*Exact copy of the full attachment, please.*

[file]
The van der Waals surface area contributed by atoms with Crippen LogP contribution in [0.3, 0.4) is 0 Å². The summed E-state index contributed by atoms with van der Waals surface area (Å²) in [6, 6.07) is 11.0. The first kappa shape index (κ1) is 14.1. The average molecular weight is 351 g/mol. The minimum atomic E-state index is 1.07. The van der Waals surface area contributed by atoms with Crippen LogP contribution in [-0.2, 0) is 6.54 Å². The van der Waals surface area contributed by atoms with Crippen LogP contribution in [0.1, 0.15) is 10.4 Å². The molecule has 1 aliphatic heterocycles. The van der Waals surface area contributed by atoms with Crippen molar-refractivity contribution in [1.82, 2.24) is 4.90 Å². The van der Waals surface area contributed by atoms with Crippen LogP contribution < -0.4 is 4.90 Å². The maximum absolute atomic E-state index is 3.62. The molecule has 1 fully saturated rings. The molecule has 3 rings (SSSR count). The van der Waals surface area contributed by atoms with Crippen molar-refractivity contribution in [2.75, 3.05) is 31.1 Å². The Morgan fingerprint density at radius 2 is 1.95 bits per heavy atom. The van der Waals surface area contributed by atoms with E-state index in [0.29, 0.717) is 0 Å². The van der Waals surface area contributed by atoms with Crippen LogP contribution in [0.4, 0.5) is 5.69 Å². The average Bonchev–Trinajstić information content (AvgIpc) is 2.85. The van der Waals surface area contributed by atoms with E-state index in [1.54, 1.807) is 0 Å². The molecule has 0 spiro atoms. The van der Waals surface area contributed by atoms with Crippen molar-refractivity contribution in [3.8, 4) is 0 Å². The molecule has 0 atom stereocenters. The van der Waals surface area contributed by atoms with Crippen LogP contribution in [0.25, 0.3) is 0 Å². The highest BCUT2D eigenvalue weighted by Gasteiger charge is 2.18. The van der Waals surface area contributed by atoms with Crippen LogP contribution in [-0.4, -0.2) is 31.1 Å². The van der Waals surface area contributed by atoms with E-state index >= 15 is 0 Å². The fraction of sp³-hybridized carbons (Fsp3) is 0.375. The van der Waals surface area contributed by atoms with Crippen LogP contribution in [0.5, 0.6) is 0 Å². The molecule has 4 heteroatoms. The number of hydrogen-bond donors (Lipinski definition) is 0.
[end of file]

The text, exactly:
The van der Waals surface area contributed by atoms with Crippen LogP contribution in [0.3, 0.4) is 0 Å². The summed E-state index contributed by atoms with van der Waals surface area (Å²) in [6, 6.07) is 11.0. The first kappa shape index (κ1) is 14.1. The average molecular weight is 351 g/mol. The minimum atomic E-state index is 1.07. The van der Waals surface area contributed by atoms with Crippen LogP contribution in [-0.2, 0) is 6.54 Å². The van der Waals surface area contributed by atoms with Crippen LogP contribution in [0.1, 0.15) is 10.4 Å². The molecule has 1 aliphatic heterocycles. The van der Waals surface area contributed by atoms with Crippen molar-refractivity contribution in [1.82, 2.24) is 4.90 Å². The van der Waals surface area contributed by atoms with Crippen LogP contribution < -0.4 is 4.90 Å². The maximum absolute atomic E-state index is 3.62. The molecule has 1 fully saturated rings. The molecule has 3 rings (SSSR count). The van der Waals surface area contributed by atoms with Crippen molar-refractivity contribution in [2.75, 3.05) is 31.1 Å². The Morgan fingerprint density at radius 2 is 1.95 bits per heavy atom. The van der Waals surface area contributed by atoms with E-state index in [0.29, 0.717) is 0 Å². The van der Waals surface area contributed by atoms with Crippen LogP contribution in [0.4, 0.5) is 5.69 Å². The average Bonchev–Trinajstić information content (AvgIpc) is 2.85. The van der Waals surface area contributed by atoms with E-state index in [1.54, 1.807) is 0 Å². The molecule has 0 spiro atoms. The van der Waals surface area contributed by atoms with Crippen molar-refractivity contribution in [3.8, 4) is 0 Å². The molecule has 0 atom stereocenters. The van der Waals surface area contributed by atoms with Crippen LogP contribution in [0.25, 0.3) is 0 Å². The highest BCUT2D eigenvalue weighted by Gasteiger charge is 2.18. The van der Waals surface area contributed by atoms with Crippen LogP contribution in [-0.4, -0.2) is 31.1 Å². The van der Waals surface area contributed by atoms with E-state index >= 15 is 0 Å². The fraction of sp³-hybridized carbons (Fsp3) is 0.375. The van der Waals surface area contributed by atoms with Crippen LogP contribution in [0.5, 0.6) is 0 Å². The molecule has 4 heteroatoms. The number of hydrogen-bond donors (Lipinski definition) is 0.